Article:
Tuesday, March 31, 2009
This section talks about the computer work that is necessary to prepare images. RAW mode, this is a state where everything is in it original setting and has no manipulation or focus done to it. There are three color spaces most useful to landscape photographers -ProphotoRGB, Adobe RGB, and Adobe sRGB IEC61966. When manipulating RAW images you first want to correct the brightness, then the level curves, color saturation, color balance, and adjust the contrast. Most landscape photographers try to get their contrast correct when they shoot the scene. The last characteristic to change is sharpness.
The first topic that we discuss in this section is storage for your pictures. It is always a good thing to have a backup storage unit to put pictures on in case something drastic happens while you are out shooting. The author recommends using a one to two gigabyte memory card for landscape purposes. We then go into editing, this is where we learn to adjust color balance, saturation, brightness and contrast, dodge and burn, remove imperfections, straighten horizons and manipulate many other characteristics. The recommended standard program is Adobe Photoshop.
Wednesday, March 25, 2009
The last section in this part is capturing and using clouds. Clouds ensure your chances of producing images that are dramatic and distinctive, because the colors they allow are always different. Clouds are used as diffusers of light that allow some light to go through and gives features you are shooting different tones and detail about it. Thats why it is great to go out and shoot on cloudy days. You will have the best detail and colors.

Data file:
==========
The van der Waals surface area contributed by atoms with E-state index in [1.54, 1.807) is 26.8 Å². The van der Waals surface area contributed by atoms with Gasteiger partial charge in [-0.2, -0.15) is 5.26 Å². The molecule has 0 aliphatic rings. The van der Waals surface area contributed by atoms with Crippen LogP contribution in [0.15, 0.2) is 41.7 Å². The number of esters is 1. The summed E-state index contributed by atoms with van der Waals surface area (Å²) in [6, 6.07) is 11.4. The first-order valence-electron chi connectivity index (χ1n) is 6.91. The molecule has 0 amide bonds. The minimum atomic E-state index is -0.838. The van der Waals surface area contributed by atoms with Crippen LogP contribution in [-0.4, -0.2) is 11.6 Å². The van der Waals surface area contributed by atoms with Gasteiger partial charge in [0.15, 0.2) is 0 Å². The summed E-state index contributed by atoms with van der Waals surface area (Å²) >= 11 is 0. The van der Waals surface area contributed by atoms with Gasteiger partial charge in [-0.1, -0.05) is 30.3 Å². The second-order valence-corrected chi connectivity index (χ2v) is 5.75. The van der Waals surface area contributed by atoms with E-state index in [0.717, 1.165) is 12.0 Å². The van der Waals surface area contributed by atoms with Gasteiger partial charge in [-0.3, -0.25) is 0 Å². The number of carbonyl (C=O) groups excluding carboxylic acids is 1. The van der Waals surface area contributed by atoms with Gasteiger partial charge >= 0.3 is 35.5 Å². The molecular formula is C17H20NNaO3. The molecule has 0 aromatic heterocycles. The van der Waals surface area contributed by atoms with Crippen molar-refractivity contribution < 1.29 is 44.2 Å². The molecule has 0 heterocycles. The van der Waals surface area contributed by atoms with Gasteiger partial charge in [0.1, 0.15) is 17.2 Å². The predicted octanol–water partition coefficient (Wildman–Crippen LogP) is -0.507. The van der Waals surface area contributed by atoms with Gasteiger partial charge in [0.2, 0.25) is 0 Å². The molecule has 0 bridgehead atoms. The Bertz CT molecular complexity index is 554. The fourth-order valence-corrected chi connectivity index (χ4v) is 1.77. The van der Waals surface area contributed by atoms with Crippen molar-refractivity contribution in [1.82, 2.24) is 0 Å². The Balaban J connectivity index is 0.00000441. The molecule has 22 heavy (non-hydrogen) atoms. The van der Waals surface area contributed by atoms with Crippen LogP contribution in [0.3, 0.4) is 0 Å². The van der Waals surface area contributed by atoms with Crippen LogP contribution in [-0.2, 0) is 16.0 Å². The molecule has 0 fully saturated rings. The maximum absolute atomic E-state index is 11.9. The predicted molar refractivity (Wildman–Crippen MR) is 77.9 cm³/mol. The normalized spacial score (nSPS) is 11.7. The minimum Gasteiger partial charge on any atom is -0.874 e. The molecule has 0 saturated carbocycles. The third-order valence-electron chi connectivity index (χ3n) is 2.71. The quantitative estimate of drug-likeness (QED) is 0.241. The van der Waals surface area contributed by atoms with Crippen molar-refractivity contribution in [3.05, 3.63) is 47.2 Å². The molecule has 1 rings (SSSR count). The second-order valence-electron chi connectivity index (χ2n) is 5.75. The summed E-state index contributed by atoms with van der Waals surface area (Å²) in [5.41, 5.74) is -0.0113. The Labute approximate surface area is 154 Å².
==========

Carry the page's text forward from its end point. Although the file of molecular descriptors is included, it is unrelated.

To get those wide view pictures that you cant capture with just one shot is pretty simple. First situate your tripod away from foreground features. Make sure it is level. Select a focal length that captures all the features you want in your shot. Put your exposure control to manual, and put shutter speed to provide the best exposure of the parts of the scene you really want to capture. You then do a framing sequence, overlapping the shots by 25%. Then its to the computer to do your stitching. This process can be different depending on the programs that you use but each one will have a walk through of how to stitch your pictures to get a wide view photograph.
The twilight time section deals with shooting after sunset in the short time that you have. This is a time when mosquitoes and other pests like to feed so wear repellent and dress a appropriate such as layers again. Have the area you want to shoot already in mind and be there because the time you have to shoot is a short window. Make sure all your setting and focus's are set. Set your ISO to 200-400 and set your aperture to capture all of the features of the scene. Shoot and bracket with a tripod.